Larry was the subject of my second column in this newspaper, and as this is my 50th column I thought it might be interesting to look back over some of the subjects I’ve covered.
    Started and later dropped for lack of interest were such ideas as a chess game, a telepathy stunt, an apartment exchange, and a public proposal of marriage. More successful were a tie exchange (to be resumed this Christmas), the dropping of addressed but unstamped letters in the street to see if anybody would mail them (some did), the sampling of an Arabian meal, and listing the time “Bert and Harry” commercials.
    I reviewed a book telling how to be a parking-meter collector, attended an exhibition of garbage can lids, was threatened with a law suit by Dr. Kinsey (for quoting somebody who called him “a Freudian”), met a man who manufactured campaign buttons, interviewed a talking poodle, a letter ghost, a 74 year judo expert, and a man who’s had thirty-one roommates, and reported on talks with Rock Hudson, Claire Bloom, and Marilyn Monroe.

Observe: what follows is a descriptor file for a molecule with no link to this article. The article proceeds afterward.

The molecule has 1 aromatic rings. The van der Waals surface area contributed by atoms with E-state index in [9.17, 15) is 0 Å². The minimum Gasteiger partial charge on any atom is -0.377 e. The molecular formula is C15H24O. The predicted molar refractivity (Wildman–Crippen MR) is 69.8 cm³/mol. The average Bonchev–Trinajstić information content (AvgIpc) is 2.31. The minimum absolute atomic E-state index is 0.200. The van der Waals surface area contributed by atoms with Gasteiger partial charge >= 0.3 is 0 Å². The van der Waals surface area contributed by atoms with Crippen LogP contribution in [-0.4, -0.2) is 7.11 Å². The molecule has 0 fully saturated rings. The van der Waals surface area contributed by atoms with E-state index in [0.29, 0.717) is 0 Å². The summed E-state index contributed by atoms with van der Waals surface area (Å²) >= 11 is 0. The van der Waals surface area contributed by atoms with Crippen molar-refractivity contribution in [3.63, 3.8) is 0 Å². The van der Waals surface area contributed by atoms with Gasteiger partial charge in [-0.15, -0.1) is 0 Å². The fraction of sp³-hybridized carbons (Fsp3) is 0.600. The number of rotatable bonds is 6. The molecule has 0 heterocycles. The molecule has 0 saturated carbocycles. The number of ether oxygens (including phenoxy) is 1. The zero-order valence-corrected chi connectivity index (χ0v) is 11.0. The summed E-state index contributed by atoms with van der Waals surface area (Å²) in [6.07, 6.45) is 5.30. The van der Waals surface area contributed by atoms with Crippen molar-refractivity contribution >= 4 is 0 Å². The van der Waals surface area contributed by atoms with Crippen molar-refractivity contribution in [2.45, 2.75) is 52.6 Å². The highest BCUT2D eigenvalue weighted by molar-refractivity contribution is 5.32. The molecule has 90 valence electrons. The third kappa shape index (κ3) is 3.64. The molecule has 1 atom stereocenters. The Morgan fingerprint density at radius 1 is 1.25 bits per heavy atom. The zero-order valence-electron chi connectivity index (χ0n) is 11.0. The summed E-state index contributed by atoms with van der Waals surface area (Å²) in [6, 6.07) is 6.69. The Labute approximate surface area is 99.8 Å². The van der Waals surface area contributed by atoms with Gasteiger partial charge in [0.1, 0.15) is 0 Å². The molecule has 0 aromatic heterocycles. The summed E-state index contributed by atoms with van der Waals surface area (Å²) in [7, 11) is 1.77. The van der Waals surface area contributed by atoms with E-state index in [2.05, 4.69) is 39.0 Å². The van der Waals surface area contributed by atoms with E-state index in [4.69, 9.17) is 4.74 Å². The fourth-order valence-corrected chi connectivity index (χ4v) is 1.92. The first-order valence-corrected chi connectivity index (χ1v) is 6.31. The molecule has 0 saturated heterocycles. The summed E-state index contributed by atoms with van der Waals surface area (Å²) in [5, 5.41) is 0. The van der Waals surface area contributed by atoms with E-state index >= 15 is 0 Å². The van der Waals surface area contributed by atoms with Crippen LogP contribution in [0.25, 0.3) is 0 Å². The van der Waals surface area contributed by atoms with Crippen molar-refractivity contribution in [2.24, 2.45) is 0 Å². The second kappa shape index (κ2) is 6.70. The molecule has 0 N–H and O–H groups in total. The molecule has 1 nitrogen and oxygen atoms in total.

Panning the Washington Square Outdoor Art Show brought me the most mail (all in agreement), but I’ve had telephone calls from people who responded to items about my new neighbor and the mysterious phrase Pas Op Vir Olifante Langs Die Pad (it’s a highway sign in Afrikaans and means: “Watch out for elephants on the road”).
    I have introduced you to Damer’s All Green drink, artist Art Helfant (“a Helfant never forgets”), Jean Shepherd, and Ray Johnson, the inventor of moticos.
    All of these columns, written from such places as Carmel, Hollywood, Las Vegas, Provincetown, and Canada, in addition to the Village, are still in the office files, and if there’s one that particularly interests you, I’ll be happy to mail out a copy.

{John Wilcock is currently out of the country}